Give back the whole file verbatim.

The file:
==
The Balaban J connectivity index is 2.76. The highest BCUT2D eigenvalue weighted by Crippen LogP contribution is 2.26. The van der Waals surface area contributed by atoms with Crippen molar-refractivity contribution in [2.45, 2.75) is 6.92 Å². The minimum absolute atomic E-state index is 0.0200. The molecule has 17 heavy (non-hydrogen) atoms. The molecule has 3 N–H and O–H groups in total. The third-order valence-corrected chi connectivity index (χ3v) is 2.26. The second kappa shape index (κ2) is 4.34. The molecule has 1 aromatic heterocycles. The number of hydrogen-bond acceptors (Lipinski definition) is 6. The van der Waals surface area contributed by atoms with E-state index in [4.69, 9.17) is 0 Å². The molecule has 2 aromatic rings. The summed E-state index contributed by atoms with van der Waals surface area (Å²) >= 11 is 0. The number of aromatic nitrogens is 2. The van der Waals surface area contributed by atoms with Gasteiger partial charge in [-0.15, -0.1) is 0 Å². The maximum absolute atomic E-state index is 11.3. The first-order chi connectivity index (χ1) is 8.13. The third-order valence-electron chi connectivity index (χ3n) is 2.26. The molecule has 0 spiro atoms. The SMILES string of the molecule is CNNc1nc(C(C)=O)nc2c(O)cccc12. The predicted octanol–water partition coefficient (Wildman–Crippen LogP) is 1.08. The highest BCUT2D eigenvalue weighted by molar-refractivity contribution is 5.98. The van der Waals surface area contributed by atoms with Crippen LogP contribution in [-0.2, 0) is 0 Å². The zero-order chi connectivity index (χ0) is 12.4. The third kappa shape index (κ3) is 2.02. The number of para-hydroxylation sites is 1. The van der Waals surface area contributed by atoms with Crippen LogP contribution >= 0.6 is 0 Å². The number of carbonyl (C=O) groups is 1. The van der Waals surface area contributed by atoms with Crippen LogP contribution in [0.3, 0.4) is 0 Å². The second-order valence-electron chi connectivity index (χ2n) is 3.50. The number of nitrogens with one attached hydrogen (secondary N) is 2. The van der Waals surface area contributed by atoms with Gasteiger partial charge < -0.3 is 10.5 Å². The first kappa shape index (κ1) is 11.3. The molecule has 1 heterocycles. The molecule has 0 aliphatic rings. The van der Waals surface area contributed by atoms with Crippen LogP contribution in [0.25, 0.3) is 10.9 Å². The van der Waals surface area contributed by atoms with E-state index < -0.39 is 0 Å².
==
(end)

The Balaban J connectivity index is 2.76. The highest BCUT2D eigenvalue weighted by Crippen LogP contribution is 2.26. The van der Waals surface area contributed by atoms with Crippen molar-refractivity contribution in [2.45, 2.75) is 6.92 Å². The minimum absolute atomic E-state index is 0.0200. The molecule has 17 heavy (non-hydrogen) atoms. The molecule has 3 N–H and O–H groups in total. The third-order valence-corrected chi connectivity index (χ3v) is 2.26. The second kappa shape index (κ2) is 4.34. The molecule has 1 aromatic heterocycles. The number of hydrogen-bond acceptors (Lipinski definition) is 6. The van der Waals surface area contributed by atoms with E-state index in [4.69, 9.17) is 0 Å². The molecule has 2 aromatic rings. The summed E-state index contributed by atoms with van der Waals surface area (Å²) >= 11 is 0. The number of aromatic nitrogens is 2. The van der Waals surface area contributed by atoms with Gasteiger partial charge in [-0.15, -0.1) is 0 Å². The maximum absolute atomic E-state index is 11.3. The first-order chi connectivity index (χ1) is 8.13. The third-order valence-electron chi connectivity index (χ3n) is 2.26. The molecule has 0 spiro atoms. The SMILES string of the molecule is CNNc1nc(C(C)=O)nc2c(O)cccc12. The predicted octanol–water partition coefficient (Wildman–Crippen LogP) is 1.08. The highest BCUT2D eigenvalue weighted by molar-refractivity contribution is 5.98. The van der Waals surface area contributed by atoms with Crippen LogP contribution in [-0.2, 0) is 0 Å². The zero-order chi connectivity index (χ0) is 12.4. The third kappa shape index (κ3) is 2.02. The number of para-hydroxylation sites is 1. The van der Waals surface area contributed by atoms with Crippen LogP contribution >= 0.6 is 0 Å². The number of carbonyl (C=O) groups is 1. The van der Waals surface area contributed by atoms with Crippen LogP contribution in [0.3, 0.4) is 0 Å². The second-order valence-electron chi connectivity index (χ2n) is 3.50. The number of nitrogens with one attached hydrogen (secondary N) is 2. The van der Waals surface area contributed by atoms with Gasteiger partial charge < -0.3 is 10.5 Å². The first kappa shape index (κ1) is 11.3. The molecule has 1 heterocycles. The molecule has 0 aliphatic rings. The van der Waals surface area contributed by atoms with Crippen LogP contribution in [0.25, 0.3) is 10.9 Å². The van der Waals surface area contributed by atoms with E-state index < -0.39 is 0 Å².